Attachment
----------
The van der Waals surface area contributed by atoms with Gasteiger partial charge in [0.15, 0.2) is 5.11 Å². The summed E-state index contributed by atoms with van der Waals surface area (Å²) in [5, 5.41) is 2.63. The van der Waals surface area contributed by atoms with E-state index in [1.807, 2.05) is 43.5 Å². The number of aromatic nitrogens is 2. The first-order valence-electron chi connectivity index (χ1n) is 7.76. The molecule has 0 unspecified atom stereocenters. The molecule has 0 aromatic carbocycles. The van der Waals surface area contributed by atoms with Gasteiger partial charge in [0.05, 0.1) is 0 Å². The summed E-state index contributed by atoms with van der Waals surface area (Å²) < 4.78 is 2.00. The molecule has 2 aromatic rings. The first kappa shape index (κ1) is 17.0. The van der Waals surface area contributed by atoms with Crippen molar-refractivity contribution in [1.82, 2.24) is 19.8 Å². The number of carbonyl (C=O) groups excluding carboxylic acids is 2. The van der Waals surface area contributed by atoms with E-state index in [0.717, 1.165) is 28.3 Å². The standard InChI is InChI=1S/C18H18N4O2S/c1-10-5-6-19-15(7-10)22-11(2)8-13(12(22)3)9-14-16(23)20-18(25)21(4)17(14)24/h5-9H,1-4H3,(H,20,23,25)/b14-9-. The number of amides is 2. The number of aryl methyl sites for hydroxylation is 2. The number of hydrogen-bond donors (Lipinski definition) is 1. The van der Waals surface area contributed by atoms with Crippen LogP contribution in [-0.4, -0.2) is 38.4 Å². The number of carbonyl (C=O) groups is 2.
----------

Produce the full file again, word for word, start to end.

The van der Waals surface area contributed by atoms with Gasteiger partial charge in [0.15, 0.2) is 5.11 Å². The summed E-state index contributed by atoms with van der Waals surface area (Å²) in [5, 5.41) is 2.63. The van der Waals surface area contributed by atoms with E-state index in [1.807, 2.05) is 43.5 Å². The number of aromatic nitrogens is 2. The first-order valence-electron chi connectivity index (χ1n) is 7.76. The molecule has 0 unspecified atom stereocenters. The molecule has 0 aromatic carbocycles. The van der Waals surface area contributed by atoms with Gasteiger partial charge in [0.05, 0.1) is 0 Å². The summed E-state index contributed by atoms with van der Waals surface area (Å²) < 4.78 is 2.00. The molecule has 2 aromatic rings. The first kappa shape index (κ1) is 17.0. The van der Waals surface area contributed by atoms with Crippen molar-refractivity contribution in [1.82, 2.24) is 19.8 Å². The number of carbonyl (C=O) groups excluding carboxylic acids is 2. The van der Waals surface area contributed by atoms with E-state index in [0.717, 1.165) is 28.3 Å². The standard InChI is InChI=1S/C18H18N4O2S/c1-10-5-6-19-15(7-10)22-11(2)8-13(12(22)3)9-14-16(23)20-18(25)21(4)17(14)24/h5-9H,1-4H3,(H,20,23,25)/b14-9-. The number of amides is 2. The number of aryl methyl sites for hydroxylation is 2. The number of hydrogen-bond donors (Lipinski definition) is 1. The van der Waals surface area contributed by atoms with Crippen LogP contribution in [-0.4, -0.2) is 38.4 Å². The number of carbonyl (C=O) groups is 2.